[arin-ppml] How hard is it to transition to IPv6?

Ted Mittelstaedt tedm at ipinc.net
Mon Mar 30 13:48:31 EDT 2009


> -----Original Message-----
> From: arin-ppml-bounces at arin.net 
> [mailto:arin-ppml-bounces at arin.net] On Behalf Of Stephen Sprunk
> Sent: Friday, March 27, 2009 5:43 PM
> To: michael.dillon at bt.com
> Cc: arin-ppml at arin.net
> Subject: Re: [arin-ppml] How hard is it to transition to IPv6?
> michael.dillon at bt.com wrote:
> > And read my email again, carefully this time. In effect, I 
> told the customers of all ISPs, not just one ISP, that they 
> SHOULD complain about their ISP supplier's negligence if that 
> ISP supplier does not provide satisfactory timelines for IPv6 
> support.  If you are signing two year contracts, then you 
> might get one more renegotiation cycle before IPv4 runs out. 
> If you are signing on for three years, you might not get a 
> chance until it is too late, which means that NOW IS THE TIME 
> TO TALK TO ALL OF YOUR SUPPLIERS of network services and 
> network equipment and network software. This is simple 
> reasoning based on the projected runout dates.
> >   
> Note that "complaints" and "discussions" are, in most cases, 
> not enough.  You must make it clear that support for your 
> requested feature
> (IPv6 or anything else) is mandatory or you'll take your 
> business to someone else who does offer it -- and follow 
> through on that threat if they fail to comply.  Lost 
> business, particularly from existing customers, is the _only_ 
> thing that reliably motivates large companies.

I must disagree with this approach.

We've had a handful of ultimatims from customers in our history.
I'm sure that every network provider has.  All of them I can
recall are outrageous.  For example, one time a customer with
an infected server (which we had identified was infected and was
spamming millions of pieces of mail a day as well as attacking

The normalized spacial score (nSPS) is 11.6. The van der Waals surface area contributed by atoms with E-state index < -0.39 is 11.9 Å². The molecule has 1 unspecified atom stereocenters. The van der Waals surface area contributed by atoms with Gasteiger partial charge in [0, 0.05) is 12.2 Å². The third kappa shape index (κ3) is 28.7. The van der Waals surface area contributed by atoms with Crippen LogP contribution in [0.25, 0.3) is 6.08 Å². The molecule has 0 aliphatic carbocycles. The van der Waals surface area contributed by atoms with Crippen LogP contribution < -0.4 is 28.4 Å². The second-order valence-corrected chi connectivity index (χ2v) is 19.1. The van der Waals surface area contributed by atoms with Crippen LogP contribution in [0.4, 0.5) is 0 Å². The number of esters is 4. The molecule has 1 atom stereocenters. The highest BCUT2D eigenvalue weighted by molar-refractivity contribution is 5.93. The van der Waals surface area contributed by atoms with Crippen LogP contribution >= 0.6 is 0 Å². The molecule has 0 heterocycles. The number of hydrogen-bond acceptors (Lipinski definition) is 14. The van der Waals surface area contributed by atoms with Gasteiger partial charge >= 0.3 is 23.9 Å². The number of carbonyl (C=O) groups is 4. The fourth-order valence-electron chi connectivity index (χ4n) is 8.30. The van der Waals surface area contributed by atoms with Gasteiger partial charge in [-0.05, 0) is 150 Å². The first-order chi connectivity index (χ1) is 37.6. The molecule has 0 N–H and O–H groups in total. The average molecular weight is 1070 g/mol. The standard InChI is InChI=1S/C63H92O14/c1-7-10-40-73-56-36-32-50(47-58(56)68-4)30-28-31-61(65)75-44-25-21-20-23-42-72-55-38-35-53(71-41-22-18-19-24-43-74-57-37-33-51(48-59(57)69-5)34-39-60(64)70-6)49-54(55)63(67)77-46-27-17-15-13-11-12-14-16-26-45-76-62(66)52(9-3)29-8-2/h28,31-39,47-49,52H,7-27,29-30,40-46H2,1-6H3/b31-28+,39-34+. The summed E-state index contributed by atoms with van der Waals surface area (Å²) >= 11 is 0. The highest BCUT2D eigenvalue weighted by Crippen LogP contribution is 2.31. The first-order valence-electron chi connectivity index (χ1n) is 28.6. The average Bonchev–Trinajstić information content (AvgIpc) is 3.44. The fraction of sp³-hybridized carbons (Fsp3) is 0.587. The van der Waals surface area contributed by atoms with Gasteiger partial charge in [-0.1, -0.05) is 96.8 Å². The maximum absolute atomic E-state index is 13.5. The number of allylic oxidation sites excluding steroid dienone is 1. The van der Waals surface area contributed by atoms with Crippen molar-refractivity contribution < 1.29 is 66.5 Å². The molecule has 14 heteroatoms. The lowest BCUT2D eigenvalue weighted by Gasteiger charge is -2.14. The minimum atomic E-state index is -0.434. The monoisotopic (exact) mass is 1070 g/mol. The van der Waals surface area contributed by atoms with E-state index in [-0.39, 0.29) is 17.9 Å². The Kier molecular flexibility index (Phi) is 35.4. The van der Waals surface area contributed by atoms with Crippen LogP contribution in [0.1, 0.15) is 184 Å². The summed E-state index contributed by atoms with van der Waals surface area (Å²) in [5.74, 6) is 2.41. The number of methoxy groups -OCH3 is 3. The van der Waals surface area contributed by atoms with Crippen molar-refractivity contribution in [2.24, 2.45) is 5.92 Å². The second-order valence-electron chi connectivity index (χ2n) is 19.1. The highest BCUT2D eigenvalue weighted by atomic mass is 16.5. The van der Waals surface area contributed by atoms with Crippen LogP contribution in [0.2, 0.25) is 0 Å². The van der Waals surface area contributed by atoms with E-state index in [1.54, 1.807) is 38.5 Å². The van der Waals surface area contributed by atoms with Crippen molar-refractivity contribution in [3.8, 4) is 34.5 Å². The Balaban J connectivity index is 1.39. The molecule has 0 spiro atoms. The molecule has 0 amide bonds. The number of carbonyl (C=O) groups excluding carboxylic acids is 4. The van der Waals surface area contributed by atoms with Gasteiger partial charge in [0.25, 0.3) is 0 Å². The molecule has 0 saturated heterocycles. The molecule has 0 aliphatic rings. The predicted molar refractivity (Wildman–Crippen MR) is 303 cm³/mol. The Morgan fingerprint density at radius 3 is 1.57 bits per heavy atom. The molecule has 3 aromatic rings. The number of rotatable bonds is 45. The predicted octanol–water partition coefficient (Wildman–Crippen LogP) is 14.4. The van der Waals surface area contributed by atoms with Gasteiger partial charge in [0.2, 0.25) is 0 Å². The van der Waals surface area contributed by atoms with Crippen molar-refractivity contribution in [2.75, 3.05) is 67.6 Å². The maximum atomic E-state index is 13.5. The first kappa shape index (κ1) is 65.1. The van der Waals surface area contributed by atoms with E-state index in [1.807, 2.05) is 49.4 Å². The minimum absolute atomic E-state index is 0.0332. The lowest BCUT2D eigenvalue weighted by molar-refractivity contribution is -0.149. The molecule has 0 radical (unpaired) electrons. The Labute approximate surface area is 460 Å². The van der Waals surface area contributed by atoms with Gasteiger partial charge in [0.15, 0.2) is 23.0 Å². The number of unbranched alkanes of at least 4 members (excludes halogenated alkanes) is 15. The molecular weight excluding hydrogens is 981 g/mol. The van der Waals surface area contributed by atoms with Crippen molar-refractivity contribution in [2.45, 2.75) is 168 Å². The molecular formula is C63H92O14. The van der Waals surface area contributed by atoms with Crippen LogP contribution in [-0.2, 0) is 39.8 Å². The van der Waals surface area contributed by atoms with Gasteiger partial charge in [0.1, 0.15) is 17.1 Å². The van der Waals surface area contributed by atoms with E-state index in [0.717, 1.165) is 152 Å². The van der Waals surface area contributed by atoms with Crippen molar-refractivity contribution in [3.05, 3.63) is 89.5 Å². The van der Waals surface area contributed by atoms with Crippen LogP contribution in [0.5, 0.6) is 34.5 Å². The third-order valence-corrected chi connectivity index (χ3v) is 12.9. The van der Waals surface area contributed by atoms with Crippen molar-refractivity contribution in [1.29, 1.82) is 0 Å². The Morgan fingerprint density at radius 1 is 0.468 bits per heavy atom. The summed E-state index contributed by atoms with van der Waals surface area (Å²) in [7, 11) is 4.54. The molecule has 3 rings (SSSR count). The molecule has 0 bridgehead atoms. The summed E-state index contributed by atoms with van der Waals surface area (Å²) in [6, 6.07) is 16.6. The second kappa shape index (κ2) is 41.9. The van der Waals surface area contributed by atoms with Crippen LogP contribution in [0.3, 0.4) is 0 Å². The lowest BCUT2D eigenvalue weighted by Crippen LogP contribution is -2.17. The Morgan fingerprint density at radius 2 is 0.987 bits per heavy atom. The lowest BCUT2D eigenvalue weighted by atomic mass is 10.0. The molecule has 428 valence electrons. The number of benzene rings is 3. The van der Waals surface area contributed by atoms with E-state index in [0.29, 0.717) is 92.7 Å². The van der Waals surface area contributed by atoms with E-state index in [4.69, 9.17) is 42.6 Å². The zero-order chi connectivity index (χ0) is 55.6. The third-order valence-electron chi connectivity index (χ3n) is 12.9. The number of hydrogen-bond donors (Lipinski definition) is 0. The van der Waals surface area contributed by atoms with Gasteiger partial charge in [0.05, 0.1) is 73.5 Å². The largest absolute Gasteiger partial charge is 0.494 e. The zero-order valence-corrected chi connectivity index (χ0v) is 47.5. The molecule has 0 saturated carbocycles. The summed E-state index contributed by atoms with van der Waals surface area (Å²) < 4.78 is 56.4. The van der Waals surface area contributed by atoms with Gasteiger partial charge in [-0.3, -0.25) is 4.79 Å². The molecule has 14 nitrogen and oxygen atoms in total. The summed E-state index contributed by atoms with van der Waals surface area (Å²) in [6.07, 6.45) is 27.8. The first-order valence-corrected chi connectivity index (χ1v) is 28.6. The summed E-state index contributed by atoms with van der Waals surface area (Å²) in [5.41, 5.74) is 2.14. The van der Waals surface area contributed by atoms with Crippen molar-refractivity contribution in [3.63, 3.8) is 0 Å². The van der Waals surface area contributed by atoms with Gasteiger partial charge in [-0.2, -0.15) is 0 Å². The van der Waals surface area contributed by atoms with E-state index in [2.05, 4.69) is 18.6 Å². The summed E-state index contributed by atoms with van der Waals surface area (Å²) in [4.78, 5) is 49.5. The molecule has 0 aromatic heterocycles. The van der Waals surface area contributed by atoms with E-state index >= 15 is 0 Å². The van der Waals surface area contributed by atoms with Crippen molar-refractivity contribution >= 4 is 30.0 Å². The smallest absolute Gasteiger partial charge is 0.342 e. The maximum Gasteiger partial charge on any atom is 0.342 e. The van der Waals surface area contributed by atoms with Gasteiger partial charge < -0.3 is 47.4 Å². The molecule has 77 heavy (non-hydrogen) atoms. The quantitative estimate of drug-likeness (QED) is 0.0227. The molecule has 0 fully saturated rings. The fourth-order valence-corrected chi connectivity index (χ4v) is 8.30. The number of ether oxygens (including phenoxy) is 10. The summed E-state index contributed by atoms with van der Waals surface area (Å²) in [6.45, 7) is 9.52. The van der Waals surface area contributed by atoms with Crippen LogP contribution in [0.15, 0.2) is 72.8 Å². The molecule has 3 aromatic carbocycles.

servers across the Internet) in our colo 
demanded that we allow them to continue running this webserver
for a week because they were too busy to get around to fixing
it - and that if we didn't let them do it, they would pull out
their server.  I can tell you that made a difficult decision
(cutting off their service, designing filters, etc.) very very easy.

Almost always, issuing a simple ultimatim is counterproductive.  We
have also discovered with experience that many times, responding to
an ultimatim is a waste of time - because by the time the customer
issues one, they already have made an internal decision to leave
anyway, and they are just mad at you for "forcing" them to leave,
so many times these are "spite" ultimatims.

When pushed, large companies look at everything from a cost/benefit ratio.
Meaning, how much money will it take to satisfy a current customer
demand vs how much money it will take to write off a current customer
and get a new one.  Right now, IPv6 cost to implement for a lot of these
large companies is higher than the cost to write off a customer demanding
IPv6 and get a new one not demanding IPv6 to replace it  In other words,
in a large ISP that isn't offering IPv6 right now, the chief of network
operations isn't going to get in trouble from his CEO if he tells a
customer issuing an ultimatim to screw themselves, because he can easily
show that answering that will cost more money than the customer is

Even the US Government, which you wouild think is the 600 pound gorilla
on this, discovered that.  They mandated IPv6 for last year - and still
a lot of their vendors weren't in compliance by the deadline.  Some likely
still aren't.  I'm sure all are working on it, though.

If every IPv6-demanding customer simply writes off a vendor and gets a
new one that is supplying IPv6, it is going to
end up creating several large networks who have all the IPv6 business
while the rest of the world is IPv4 and then everything will grind to
a halt with regards to IPv6 penetration.

Obviously, if your being pressed by a customer to sell them IPv6 and
your business is structured to where you're the flea on that customers
back (like if they are 90% of your business) you don't have a choice
if your feeds or peers don't supply IPv6.

But, for most other people, I think just being persistent and continuing
to bother your vendors, asking for it, would eventually work.  After all,
vendors know they have to switch over to it eventually and I think all
the large ones are working on it.


More information about the ARIN-PPML mailing list